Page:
Law & the Courts

The Corner

The Senate Should Leave Facebook Alone

The head of the Senate’s Commerce, Science, and Transportation Committee has sent a letter to Facebook asking for an explanation of its “trending news” practices. The request serves as an initial response to the claim that Facebook has been tweaking its feed in order to exclude conservative content.

​This, it should go without saying, is a mistake. The federal government has no authority to oversee Facebook, a private website, and it should not claim it. The FCC’s now-defunct “Fairness Doctrine” was always bad policy, and it is a good thing that it has been abolished. No good can come from bringing it back — or, worse, from expanding the authority under which it was contrived. Senator Thune should rescind his request and get back into his box.

The Supreme Court has ruled that the federal government may only attempt to “oversee” or to “balance” political speech in such cases as that speech is broadcast over a scarce resource (e.g. radio waves). It is for this reason that the “Fairness Doctrine” applied to television and radio shows that were conveyed over the public airwaves, but not to television or radio shows that were conveyed via cable. By claiming the power to oversee a site such as Facebook, Senator Thune is attempting to blow that restriction wide open.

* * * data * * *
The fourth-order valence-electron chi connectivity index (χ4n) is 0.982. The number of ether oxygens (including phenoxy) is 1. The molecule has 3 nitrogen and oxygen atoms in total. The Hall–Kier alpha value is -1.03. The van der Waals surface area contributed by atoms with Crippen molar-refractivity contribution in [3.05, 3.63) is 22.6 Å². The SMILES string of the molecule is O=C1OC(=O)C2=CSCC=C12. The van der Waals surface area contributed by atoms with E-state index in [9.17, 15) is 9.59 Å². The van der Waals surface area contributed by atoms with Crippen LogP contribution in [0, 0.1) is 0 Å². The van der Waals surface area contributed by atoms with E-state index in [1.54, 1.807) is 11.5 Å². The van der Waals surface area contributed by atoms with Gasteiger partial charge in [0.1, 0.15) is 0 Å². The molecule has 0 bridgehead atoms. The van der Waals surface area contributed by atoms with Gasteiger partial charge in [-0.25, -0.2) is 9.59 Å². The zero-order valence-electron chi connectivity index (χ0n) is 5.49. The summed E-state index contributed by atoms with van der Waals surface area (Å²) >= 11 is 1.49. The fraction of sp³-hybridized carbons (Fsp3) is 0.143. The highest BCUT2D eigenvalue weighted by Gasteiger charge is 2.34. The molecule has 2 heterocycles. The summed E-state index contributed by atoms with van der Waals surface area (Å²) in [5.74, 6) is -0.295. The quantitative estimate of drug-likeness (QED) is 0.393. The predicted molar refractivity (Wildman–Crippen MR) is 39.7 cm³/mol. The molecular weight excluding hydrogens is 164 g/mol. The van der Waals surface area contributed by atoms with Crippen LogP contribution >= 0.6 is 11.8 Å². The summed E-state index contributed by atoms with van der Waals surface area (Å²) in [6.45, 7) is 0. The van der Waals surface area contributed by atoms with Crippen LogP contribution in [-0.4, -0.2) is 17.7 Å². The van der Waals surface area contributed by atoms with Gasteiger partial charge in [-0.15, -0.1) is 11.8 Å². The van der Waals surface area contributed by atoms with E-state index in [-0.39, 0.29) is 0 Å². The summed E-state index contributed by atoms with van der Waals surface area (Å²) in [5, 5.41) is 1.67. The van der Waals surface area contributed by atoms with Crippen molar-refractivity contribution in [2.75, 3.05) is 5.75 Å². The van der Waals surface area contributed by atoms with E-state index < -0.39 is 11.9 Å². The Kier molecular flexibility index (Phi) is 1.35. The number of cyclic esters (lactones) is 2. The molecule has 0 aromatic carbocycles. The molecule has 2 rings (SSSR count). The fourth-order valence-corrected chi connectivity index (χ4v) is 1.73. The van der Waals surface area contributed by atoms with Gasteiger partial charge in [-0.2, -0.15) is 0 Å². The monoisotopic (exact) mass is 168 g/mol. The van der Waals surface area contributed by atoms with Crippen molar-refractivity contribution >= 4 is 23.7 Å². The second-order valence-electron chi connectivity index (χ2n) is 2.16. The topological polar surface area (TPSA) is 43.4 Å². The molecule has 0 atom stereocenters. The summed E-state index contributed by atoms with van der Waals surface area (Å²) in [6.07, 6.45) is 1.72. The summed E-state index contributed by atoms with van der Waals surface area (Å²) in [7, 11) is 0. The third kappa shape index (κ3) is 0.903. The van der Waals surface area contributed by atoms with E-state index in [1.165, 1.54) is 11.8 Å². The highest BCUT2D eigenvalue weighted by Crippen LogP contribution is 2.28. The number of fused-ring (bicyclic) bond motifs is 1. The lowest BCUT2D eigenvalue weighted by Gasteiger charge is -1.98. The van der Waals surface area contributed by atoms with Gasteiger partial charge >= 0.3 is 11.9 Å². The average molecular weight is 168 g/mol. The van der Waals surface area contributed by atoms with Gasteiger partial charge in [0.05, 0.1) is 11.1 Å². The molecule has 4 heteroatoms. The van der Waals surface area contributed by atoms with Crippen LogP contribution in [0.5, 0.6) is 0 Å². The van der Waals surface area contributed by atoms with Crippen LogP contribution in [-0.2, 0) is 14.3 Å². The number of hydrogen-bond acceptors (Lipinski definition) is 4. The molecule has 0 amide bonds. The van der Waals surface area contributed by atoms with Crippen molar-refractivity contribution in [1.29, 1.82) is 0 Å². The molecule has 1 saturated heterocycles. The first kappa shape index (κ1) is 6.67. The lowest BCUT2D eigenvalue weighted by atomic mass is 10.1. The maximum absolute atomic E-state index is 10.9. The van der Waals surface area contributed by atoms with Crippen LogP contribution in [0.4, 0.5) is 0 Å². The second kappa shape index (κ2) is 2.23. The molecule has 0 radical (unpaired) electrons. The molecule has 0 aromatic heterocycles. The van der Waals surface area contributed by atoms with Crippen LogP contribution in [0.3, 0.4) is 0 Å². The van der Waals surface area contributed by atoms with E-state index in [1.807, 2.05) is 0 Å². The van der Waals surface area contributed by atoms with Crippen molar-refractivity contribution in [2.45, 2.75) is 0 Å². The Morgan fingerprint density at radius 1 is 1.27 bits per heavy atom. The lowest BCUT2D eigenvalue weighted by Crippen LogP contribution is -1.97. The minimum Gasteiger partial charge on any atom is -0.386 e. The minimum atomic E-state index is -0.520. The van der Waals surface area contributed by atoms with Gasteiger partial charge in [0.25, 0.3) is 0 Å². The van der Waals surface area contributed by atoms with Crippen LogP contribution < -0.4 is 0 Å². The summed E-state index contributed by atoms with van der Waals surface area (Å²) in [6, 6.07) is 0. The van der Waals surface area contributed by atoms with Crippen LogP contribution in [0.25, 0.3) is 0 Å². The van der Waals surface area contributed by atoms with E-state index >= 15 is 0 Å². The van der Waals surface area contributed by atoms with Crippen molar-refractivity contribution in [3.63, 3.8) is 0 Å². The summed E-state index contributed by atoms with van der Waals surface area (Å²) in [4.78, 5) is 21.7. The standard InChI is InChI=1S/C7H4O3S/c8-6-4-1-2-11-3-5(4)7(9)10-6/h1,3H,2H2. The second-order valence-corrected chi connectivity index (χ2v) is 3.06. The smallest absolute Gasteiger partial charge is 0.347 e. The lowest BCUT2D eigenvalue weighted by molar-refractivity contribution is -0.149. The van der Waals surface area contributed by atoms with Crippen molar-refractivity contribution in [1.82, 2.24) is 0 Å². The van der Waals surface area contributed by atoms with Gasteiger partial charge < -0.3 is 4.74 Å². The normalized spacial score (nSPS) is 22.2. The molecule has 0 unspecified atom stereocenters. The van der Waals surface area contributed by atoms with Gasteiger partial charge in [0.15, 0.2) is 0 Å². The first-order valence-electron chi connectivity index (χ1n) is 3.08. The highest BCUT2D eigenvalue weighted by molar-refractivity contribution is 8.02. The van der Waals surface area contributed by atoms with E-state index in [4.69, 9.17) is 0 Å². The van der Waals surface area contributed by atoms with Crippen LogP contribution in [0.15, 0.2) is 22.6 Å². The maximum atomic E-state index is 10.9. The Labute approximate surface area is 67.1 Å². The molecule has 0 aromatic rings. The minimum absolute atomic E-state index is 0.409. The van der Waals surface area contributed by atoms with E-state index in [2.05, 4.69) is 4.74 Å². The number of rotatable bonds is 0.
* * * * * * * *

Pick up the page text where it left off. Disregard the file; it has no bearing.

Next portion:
Frankly, this makes no sense. Even if Senator Thune believes that the government has an interest in ensuring that political debate is “balanced” (and I hope he does not; limited resources or not, this isn’t the role of the state), he is applying this conviction to the wrong realm. By its very nature, the Internet does not suffer from the scarcity problem that FM and AM radio do. Not only are barriers to entry extremely low, but the introduction of new sites has virtually no technical effect on the integrity of existing sites. In short, there is no need whatsoever for government arbitration in this area.

By demanding that Facebook account for itself, Senator Thune is ultimately claiming the power to investigate any online service that is even tangentially involved with the dissemination of news. In addition to representing a clear violation of the First Amendment, this sets a dangerous and undesirable precedent — one that conservatives would usually avoid at all costs.


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